20th November 2017

Shooters eye medal in Olympic skeet discipline

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Island games veteran manager of the shooting team Pete Davies says Shetland has a very strong chance of scoring a medal in the Olympic skeet discipline.

Davies, who will only know if he can compete himself on Wednesday after an eye check-up, said that fellow gunmen John Magnus Laurenson and Darren Leslie will put in a strong showing in Gotland and have been logging up the practice hours with two or three visits to the range a week in preparation.

Davies, who has been at every island games since 1987, including Gotland in 1999, has been laid up after tearing a retina five weeks ago which required an immediate operation. His participation in the ball trap discipline hinges on the all-clear from the specialist in Aberdeen. If he cannot shoot, his place alongside Leslie will be taken by Laurenson.

Davies said: “John Magnus and Darren will be shooting Olympic skeet and there are very good, strong possibilities there of getting a medal. Darren and myself will be shooting ball trap pending the results of the eye check on Wednesday.”

Gotland’s environmental laws mandate the use of steel shot that has different ballistics to the more usual lead, though the shooters have been practising with the lighter shot to try and get the hang of the different timing required.

Though the steel shot is loaded to a similar muzzle velocity as the lead, it slows quicker in the air, meaning the shooters have even less time to react to the target being launched and having to aim and shoot slightly quicker at the clay.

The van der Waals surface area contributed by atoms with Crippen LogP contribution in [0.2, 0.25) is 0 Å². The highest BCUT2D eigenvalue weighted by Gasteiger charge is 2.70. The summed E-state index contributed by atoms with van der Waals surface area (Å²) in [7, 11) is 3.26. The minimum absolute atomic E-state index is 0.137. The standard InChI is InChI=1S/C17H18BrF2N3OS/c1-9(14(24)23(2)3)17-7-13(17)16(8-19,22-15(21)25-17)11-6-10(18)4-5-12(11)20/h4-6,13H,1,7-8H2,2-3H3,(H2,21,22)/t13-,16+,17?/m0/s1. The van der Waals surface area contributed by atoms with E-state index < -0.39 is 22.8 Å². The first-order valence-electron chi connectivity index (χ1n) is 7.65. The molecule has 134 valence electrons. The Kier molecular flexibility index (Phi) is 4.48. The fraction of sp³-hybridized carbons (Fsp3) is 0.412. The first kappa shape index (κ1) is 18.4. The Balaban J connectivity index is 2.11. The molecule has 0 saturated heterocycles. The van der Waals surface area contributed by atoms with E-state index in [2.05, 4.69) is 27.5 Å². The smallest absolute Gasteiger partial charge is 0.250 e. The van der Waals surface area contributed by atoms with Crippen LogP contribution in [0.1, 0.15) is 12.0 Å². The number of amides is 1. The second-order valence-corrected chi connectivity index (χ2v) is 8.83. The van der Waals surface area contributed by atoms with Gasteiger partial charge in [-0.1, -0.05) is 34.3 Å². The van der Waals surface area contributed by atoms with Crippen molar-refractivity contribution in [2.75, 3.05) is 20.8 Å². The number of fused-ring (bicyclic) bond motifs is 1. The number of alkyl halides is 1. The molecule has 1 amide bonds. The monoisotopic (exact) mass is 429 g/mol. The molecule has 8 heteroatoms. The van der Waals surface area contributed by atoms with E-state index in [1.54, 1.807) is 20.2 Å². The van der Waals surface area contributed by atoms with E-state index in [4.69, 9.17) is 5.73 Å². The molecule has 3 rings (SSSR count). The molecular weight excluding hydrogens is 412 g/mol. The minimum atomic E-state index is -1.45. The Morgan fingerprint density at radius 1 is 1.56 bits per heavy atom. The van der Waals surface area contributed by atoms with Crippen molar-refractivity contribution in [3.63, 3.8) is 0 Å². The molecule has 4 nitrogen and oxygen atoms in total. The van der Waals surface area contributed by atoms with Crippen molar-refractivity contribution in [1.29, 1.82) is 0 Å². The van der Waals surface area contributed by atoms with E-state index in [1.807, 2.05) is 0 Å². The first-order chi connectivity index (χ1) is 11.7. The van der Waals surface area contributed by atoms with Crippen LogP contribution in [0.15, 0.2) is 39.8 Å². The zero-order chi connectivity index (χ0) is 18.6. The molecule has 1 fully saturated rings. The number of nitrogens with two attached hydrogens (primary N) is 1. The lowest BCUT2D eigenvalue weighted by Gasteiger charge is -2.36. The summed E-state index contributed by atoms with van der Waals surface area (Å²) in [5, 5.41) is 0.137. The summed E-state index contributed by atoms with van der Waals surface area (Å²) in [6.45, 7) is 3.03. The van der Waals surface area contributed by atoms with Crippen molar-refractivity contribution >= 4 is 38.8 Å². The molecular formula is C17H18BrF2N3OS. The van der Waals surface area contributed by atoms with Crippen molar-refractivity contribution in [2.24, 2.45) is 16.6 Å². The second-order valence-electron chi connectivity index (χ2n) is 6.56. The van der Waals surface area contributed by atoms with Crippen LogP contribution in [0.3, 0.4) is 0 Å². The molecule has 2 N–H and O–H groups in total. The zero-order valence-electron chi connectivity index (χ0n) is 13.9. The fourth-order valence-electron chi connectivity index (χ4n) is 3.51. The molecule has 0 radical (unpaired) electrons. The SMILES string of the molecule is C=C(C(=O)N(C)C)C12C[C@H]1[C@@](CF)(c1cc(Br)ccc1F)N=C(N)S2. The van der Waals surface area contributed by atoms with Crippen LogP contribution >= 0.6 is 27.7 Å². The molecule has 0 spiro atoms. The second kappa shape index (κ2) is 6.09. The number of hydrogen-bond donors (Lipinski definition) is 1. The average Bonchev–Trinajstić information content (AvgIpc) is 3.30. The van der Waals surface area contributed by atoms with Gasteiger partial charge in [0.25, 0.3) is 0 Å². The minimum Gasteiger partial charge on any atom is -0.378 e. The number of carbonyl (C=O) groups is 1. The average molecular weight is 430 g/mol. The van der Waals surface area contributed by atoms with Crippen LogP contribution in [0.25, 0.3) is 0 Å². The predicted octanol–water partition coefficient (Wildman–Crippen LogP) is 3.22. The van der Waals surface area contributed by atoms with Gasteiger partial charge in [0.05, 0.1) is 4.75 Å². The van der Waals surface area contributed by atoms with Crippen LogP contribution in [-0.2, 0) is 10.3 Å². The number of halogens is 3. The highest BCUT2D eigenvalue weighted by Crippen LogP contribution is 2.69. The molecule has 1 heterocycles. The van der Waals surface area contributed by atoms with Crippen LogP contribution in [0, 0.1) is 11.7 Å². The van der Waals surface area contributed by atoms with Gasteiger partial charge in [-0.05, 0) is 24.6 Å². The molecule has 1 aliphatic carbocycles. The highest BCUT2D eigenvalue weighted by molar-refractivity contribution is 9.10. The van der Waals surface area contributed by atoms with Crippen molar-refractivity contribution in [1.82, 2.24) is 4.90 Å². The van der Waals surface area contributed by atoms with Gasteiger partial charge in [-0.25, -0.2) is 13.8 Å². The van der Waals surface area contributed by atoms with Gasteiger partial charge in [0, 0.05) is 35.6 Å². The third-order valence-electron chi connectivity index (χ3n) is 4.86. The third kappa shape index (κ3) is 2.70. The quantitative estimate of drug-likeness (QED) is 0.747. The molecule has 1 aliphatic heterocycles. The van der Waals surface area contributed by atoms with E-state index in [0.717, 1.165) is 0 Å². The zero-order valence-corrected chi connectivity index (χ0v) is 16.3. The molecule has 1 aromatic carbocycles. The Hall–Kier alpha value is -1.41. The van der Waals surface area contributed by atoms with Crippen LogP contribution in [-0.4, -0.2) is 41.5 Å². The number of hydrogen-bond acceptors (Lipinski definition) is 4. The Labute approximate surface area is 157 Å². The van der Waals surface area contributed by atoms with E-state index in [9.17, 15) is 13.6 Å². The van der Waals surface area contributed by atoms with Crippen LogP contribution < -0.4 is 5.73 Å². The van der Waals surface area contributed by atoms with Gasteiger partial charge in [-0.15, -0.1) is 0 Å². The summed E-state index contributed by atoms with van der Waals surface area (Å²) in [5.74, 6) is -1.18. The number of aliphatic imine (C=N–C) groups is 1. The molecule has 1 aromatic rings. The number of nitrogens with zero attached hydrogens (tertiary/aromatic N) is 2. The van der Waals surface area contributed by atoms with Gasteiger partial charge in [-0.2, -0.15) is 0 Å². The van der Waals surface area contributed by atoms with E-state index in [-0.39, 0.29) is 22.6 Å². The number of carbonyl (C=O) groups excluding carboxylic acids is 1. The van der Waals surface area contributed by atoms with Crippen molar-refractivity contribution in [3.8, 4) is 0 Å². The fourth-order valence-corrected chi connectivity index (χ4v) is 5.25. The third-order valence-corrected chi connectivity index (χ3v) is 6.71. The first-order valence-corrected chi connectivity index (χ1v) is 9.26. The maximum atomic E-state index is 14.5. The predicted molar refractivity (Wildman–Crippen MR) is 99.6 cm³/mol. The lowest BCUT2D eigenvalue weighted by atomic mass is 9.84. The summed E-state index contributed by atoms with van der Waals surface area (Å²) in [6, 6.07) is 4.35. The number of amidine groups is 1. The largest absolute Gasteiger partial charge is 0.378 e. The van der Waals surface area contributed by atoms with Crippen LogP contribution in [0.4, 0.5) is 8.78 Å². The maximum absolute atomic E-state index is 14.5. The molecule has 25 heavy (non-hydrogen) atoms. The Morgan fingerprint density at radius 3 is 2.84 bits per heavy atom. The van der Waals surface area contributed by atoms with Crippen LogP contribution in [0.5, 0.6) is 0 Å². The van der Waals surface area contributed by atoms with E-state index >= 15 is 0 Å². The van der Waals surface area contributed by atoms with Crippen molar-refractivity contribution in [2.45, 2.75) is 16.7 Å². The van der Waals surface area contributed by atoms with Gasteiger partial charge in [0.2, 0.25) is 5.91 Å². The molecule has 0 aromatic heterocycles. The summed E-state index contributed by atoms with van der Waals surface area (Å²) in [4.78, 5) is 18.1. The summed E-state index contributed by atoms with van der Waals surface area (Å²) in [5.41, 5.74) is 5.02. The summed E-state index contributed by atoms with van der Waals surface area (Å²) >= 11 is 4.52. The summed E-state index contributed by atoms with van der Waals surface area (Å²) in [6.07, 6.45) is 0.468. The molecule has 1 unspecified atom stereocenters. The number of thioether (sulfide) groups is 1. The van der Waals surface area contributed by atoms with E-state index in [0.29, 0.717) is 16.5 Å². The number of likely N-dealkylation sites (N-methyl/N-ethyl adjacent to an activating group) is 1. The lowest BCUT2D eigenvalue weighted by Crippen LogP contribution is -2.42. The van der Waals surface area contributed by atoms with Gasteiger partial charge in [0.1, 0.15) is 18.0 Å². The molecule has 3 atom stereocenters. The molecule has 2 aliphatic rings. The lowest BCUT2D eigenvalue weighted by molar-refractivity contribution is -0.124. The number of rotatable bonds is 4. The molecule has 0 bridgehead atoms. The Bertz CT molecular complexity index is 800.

“It makes it more difficult if you are not used to it. If you do not get to within point two or point three [of a second] reaction time, you will not get the target,” added Davies.

Though the shooters will be travelling with the Shetland team, sponsorship means that they will have hotel accommodation instead of staying in the lodges with rest of the competitors.

That may offset some of the costs of the sport which leads to a heavy outlay in guns, ammunition and clay targets.

According to Davies the team is really looking forward to their trip to the Baltic isle, which is a “beautiful place and the shooting ground is quite nice”.

He does wish that extra shooting disciplines had been added to this games’ roster, but Gotland apparently did not have the resources or facilities to expand the sport this time.

As well as hopefully competing, Davies’s managerial role will see him attend pre-event and after-event meetings, the latter intended to gather and integrate ideas for the next games at Gibraltar.

About Peter Johnson

Reporter for The Shetland Times. I have also worked as an employed and freelance reporter and editor for a variety of print and broadcast media outlets and as as a freelance photographer and film maker/cameraman. In addition to journalism, I have experience in construction, oil analysis, aquaculture, fisheries, the health service and oral history.

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